Revelation by Catherine Cory and Little Rock Scripture Study (B1968, 2 volumes): The book of Revelation, also known as the Apocalypse, has fascinated believers for centuries. Colorful imagery, rich symbolism, layers of meaning, and brilliant allusions to the Old Testament convey the book’s perennial truth: God will triumph over evil, and God’s faithful ones will share in that victory. Break open this ancient text with Little Rock Scripture Study’s Revelation and discover its ongoing relevance for us today. Commentary, study and reflection questions, prayers, and access to online lectures are included.
Everything's Coming Up Rosie: 10 Things My Feisty Italian American Mom Taught Me about Living a Godly Life by Teresa Tomeo (B1969, 2 volumes): Tomeo’s memories provide rollicking humor and Catholic wisdom from the quintessential Italian mother. She also provides spiritual resources for self-reflection from the Catechism, Scripture, and the saints to help you grow in grace-filled living. Best of all, you will see the miracles of God’s love in Tomeo’s family and the maternal intercession of Our Lady in their lives. In the words of Rosie, “Rememba, the Blessed Mutha is watching you!”
The Crown of the Virgin: An Ancient Meditation on Mary's Beauty, Virtue and Sanctity by St. Ildephonsus of Toledo (B1970, 2 volumes): A perfect companion for guiding daily devotion to the Mother of Mercy and the Queen of Heaven, each chapter reveals a new and scintillating glimpse into the glories of Mary, sure to inspire the heart of the reader with ever more ardent devotion to the Mother of God, the vessel of all graces and the paradigm and perfection of every virtue. As a guide to meditation and a catalyst for prayer, the Crown of the Virgin is an illuminating mirror of the beauty and splendor of the one who is herself the refulgent and immaculate image of her Divine Son.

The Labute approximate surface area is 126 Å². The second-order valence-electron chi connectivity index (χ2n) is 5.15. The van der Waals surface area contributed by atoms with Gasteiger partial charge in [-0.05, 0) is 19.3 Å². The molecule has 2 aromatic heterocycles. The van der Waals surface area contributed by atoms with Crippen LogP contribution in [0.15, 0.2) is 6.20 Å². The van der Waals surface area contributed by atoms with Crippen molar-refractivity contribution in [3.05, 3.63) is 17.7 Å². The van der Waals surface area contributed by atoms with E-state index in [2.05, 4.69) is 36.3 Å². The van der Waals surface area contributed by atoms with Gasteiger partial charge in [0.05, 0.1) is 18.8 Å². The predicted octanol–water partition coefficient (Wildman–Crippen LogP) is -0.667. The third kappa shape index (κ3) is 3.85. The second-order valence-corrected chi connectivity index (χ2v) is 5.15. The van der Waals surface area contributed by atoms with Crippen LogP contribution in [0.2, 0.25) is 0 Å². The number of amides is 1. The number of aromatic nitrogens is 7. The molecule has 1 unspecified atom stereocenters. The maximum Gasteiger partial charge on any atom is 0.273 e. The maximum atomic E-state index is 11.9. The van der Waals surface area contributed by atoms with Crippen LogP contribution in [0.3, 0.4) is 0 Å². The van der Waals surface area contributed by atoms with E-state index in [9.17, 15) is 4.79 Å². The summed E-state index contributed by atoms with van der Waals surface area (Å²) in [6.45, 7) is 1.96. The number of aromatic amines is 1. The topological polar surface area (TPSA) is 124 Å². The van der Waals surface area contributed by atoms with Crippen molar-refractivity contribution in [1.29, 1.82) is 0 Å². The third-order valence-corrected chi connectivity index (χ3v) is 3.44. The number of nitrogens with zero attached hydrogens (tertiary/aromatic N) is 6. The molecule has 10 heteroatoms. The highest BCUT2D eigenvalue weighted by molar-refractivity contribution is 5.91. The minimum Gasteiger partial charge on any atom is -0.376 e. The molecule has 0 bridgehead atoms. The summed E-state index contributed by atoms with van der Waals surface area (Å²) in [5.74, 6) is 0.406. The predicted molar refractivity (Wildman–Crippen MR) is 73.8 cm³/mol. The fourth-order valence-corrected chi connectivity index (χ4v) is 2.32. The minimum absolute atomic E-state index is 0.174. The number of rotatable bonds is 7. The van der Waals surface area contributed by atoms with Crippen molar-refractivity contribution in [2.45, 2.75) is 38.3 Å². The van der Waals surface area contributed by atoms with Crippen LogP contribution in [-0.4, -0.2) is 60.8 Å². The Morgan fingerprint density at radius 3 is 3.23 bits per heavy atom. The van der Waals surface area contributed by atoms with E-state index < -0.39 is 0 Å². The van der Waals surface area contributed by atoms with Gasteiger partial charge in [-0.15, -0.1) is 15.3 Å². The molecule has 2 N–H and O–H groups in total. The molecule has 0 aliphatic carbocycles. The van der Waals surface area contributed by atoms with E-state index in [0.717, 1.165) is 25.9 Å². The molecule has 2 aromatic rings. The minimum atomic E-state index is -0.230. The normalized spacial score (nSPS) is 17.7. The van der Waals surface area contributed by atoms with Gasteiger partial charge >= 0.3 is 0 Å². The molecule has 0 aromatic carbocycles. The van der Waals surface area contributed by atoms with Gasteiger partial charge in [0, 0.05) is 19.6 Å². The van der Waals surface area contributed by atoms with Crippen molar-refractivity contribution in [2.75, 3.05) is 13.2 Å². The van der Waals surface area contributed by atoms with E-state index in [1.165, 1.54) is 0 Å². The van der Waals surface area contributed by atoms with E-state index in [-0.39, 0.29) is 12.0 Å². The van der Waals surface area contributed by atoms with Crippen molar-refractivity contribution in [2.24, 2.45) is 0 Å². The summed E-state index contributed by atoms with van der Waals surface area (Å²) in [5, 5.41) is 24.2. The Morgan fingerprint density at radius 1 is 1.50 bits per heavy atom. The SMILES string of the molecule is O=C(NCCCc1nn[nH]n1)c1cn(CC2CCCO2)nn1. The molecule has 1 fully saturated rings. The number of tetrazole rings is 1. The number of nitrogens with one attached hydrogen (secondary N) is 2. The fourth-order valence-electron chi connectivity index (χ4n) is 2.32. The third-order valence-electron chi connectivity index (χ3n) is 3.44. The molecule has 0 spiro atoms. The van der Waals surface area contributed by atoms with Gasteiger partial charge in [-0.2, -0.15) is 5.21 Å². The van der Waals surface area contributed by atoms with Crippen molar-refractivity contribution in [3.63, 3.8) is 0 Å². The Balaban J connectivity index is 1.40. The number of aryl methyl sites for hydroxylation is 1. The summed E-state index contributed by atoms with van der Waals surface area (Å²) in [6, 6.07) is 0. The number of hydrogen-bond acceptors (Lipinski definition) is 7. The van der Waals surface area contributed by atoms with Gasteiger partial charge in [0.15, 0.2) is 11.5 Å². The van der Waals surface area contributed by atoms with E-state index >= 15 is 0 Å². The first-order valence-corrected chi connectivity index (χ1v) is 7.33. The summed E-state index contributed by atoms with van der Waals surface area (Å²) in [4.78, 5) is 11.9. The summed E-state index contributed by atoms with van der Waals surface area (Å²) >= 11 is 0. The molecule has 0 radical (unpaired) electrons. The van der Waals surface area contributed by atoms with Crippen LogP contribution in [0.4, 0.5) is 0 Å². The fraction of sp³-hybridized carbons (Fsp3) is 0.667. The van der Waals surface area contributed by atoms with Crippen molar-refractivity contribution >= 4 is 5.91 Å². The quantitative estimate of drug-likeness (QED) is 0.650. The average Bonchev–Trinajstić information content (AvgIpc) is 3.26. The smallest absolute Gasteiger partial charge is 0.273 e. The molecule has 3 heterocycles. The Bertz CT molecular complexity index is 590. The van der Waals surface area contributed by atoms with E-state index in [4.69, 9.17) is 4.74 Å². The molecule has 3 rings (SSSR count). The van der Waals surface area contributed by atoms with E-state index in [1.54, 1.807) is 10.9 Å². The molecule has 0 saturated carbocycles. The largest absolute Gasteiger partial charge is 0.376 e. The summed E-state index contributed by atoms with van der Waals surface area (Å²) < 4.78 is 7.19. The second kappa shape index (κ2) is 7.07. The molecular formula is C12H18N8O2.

Joseph and Chico: The Life of Pope Benedict XVI as Told by a Cat by Jeanne Perego (B1971, 1 volume): Chico the cat vividly describes the life of his "best friend," Pope Benedict XVI, recounting events in the life of Joseph Ratzinger, from the Nazi era in Germany when the Pope was a teenager all the way up to his election as Pontiff on April 19, 2005.
Max and Benedict: A Bird's Eye View of the Pope's Daily Life by Jeanne Perego (B1972, 1 volume): This lovely illustrated book for children (of all ages!) is a sequel to Joseph and Chico, the international best-seller that told the story of the life of Pope Benedict XVI from his youth through his election as the Pope. With the same award-winning author and illustrator, this lavishly illustrated book is aimed at children but in a way that even adults will enjoy. It takes up the story of Benedict’s XVIs new life as the Pope.
God Is a Man of War: The Problem of Violence in the Old Testament by Stephen de Young (B1973, 3 volumes): Infanticide. Holy war. Divine wrath. Violence in the Old Testament has long been a stumbling block for Christians and skeptics alike. Yet, conventional efforts to understand this violence - whether by downplaying it as allegory or a relic of primitive cultures, or by dismissing the authority of Scripture altogether - tend to raise more questions than they answer. God Is a Man of War offers a fresh interpretation of Old Testament accounts of violence, by exploring them through the twofold lens of Orthodox tradition and historical context. Father Stephen De Young examines what these difficult passages reveal about the nature of Christ and His creation, bearing witness to a world filled not only with pain and suffering - often of human making - but also with the love of God.